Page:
Inhibitor of DNA binding 2 (Id2) is a negative regulator of basic helix-loop-helix transcription factors and is involved in the control of cellular differentiation and proliferation. By using a two-step chemical carcinogenesis protocol, we evaluated the role of Id2 in skin tumor formation in mice. Twenty weeks after the initiation, the number of tumors formed in the Id2(-/-) mice was 3.5-fold higher than that in their wild-type littermates, whereas the diameter of tumors in the Id2(-/-) mice was about half of that of the tumors in the wild-type mice. In the Id2(-/-) mice, epidermal gammadelta T cells, which play a key role in immunosurveillance against skin tumor development, were barely detectable. Although histological analyses demonstrated no apparent difference in tumor cell type, tumor vessel formation or apoptosis, the proportion of proliferating cells was reduced in the tumors in the Id2(-/-) mice compared with those in the wild-type mice. In the wild-type mice, the expression of Id2 was enhanced in skin tumors compared with that in ear epidermal cells. Biochemical analysis demonstrated that cyclin D1 was reduced at the protein level in the tumors in the Id2(-/-) mice, whereas other factors such as cyclin E and p27 were not altered significantly. Our results reveal that Id2 plays a dual role in skin tumorigenesis by suppressing tumor development through the establishment of epidermal gammadelta T cell-mediated skin immunosurveillance and by promoting tumor cell proliferation via the control of the cyclin D1 protein level.
|Differentiation of tracheal basal cells to ciliated cells and tissue reconstruction on the synthesized basement membrane substratum in vitro. |
Takeshi Hosokawa,Tomoko Betsuyaku,Masaharu Nishimura,Akiko Furuyama,Kazuko Katagiri,Katsumi Mochitate
Connective tissue research 48 2007
Although lung epithelial cells directly attach to the basement membrane underneath in vivo, harvested epithelial cells are typically cultured on type I collagen gel (Col I-gel) in vitro. Recently we developed new culture substratum, designated as synthesized Basement Membrane (sBM), that has bared lamina densa on fibrillar collagen. To validate the usefulness of sBM substratum in airway tissue reconstitution in vitro, we cultured rat tracheal epithelial cells on sBM substratum and Col I-gel. When starting the air-liquid interface culture, most of the epithelial cells were squamous and positive for the basal cell marker cytokeratin 14 (CK14). After 14 days on sBM substratum, CK14-positive cells differentiated not only to Clara and mucous cells, but also to ciliated cells. Those differentiated cells formed pseudostratified-like epithelium and the remaining CK14-positive cells were polarized to the basal side. However, on Col I-gel, the CK14-positive cells were still squamous and not polarized, and ciliated cells did not appear. In conclusion, we established a new culture model on sBM substratum in which basal cells could differentiate to ciliated cells. The application of sBM substratum is useful in the study of the airway epithelial cell differentiation in vitro.
|Evidence for specific TRPM8 expression in human prostate secretory epithelial cells: functional androgen receptor requirement. |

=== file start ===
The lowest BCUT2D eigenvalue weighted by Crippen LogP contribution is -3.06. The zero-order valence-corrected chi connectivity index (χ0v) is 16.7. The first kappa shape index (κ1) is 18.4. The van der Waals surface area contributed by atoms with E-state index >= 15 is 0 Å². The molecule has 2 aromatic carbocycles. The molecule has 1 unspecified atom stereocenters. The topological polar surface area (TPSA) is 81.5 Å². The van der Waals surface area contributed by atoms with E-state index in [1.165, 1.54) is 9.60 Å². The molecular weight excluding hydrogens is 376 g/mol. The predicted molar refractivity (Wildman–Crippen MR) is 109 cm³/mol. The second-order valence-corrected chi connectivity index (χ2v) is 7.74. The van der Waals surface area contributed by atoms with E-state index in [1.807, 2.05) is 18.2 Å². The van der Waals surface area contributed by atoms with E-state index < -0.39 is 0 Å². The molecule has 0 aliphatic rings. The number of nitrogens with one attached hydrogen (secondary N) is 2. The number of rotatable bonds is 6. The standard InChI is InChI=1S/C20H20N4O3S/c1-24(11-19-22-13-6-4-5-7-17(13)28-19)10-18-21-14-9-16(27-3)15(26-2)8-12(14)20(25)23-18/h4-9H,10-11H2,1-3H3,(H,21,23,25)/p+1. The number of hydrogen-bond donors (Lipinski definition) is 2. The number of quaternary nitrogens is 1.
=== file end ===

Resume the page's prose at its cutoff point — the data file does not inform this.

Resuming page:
Bidaux, G; Roudbaraki, M; Merle, C; Crépin, A; Delcourt, P; Slomianny, C; Thebault, S; Bonnal, JL; Benahmed, M; Cabon, F; Mauroy, B; Prevarskaya, N
Endocrine-related cancer 12 367-82 2005
TRPM8 (melastatine-related transient receptor potential member 8), a member of the transient receptor potential (TRP) superfamily of cation channels, has been shown to be a calcium-channel protein. TRPM8 mRNA has also been shown to be overexpressed in prostate cancer and is considered to play an important role in prostate physiology. This study was designed to determine the androgen-regulation mechanisms for TRPM8 mRNA expression and to identify the phenotype of TRPM8-expressing cells in the human prostate. Our findings show that trpm8 gene expression requires a functional androgen receptor. Furthermore, this article argues strongly in favour of the fact that the trpm8 gene is a primary androgen-responsive gene. Single-cell reverse transcriptase PCR and immunohistochemical experiments also showed that the trpm8 gene was mainly expressed in the apical secretory epithelial cells of the human prostate and trpm8 down-regulation occurred during the loss of the apical differentiated phenotype of the primary cultured human prostate epithelial cells. The androgen-regulated trpm8 expression mechanisms are important in understanding the progression of prostate cancer to androgen-independence. These findings may contribute to design a strategy to predict prostate cancer status from the TRPM8 mRNA level. Furthermore, as the TRPM8 channel is localized in human prostate cells, it will be interesting to understand its physiological function in the normal prostate and its potential role in prostate cancer development.
|Laminin and type VII collagen distribution in different types of human lung carcinoma: correlation with expression of keratins 14, 16, 17 and 18. |
Wetzels, R H, et al.
Histopathology, 20: 295-303 (1992) 1992
The expression patterns of basement membrane components and keratin intermediate filament proteins were studied in normal human bronchial epithelium and 56 lung carcinomas using monoclonal antibodies to laminin, type VII collagen and the individual keratins 14, 16, 17 and 18. In normal lung, laminin and type VII collagen were present between the epithelium and the lamina propria of bronchi and bronchioles. Keratin 14 was expressed in the basal cells, keratin 17 in the basal and some suprabasal cells and keratin 18 in the columnar cells of the bronchi and bronchioles. Keratin 16 was not present in normal bronchial epithelium. Laminin was found in all subtypes of lung carcinoma, but type VII collagen was present only in squamous cell carcinomas, where it showed a reduction in expression with decreasing differentiation. Type VII collagen was not identified in adenocarcinomas, small cell carcinomas or carcinoids. Antibodies to basal cell keratins 14 and 17 also displayed positivity only in squamous cell carcinomas, although no correlation with the degree of differentiation could be observed. Keratin 16 appeared to be a marker of the squamous phenotype, rather than of hyperproliferation. The keratin 18 marker for columnar epithelial cells showed a reaction pattern opposite to that of the basal cell keratins, being extensively present in adenocarcinomas, small cell carcinomas and carcinoids, with less expression in squamous cell carcinomas. This study shows a correlation between the presence of type VII collagen and the basal cell keratins 14 and 17, and a negative correlation between these components and keratin 18. These findings are likely to be useful in identifying lung cancer subtypes.
|MOUSE ANTI-CYTOKERATIN 14 MONOCLONAL ANTIBODY - Data Sheet|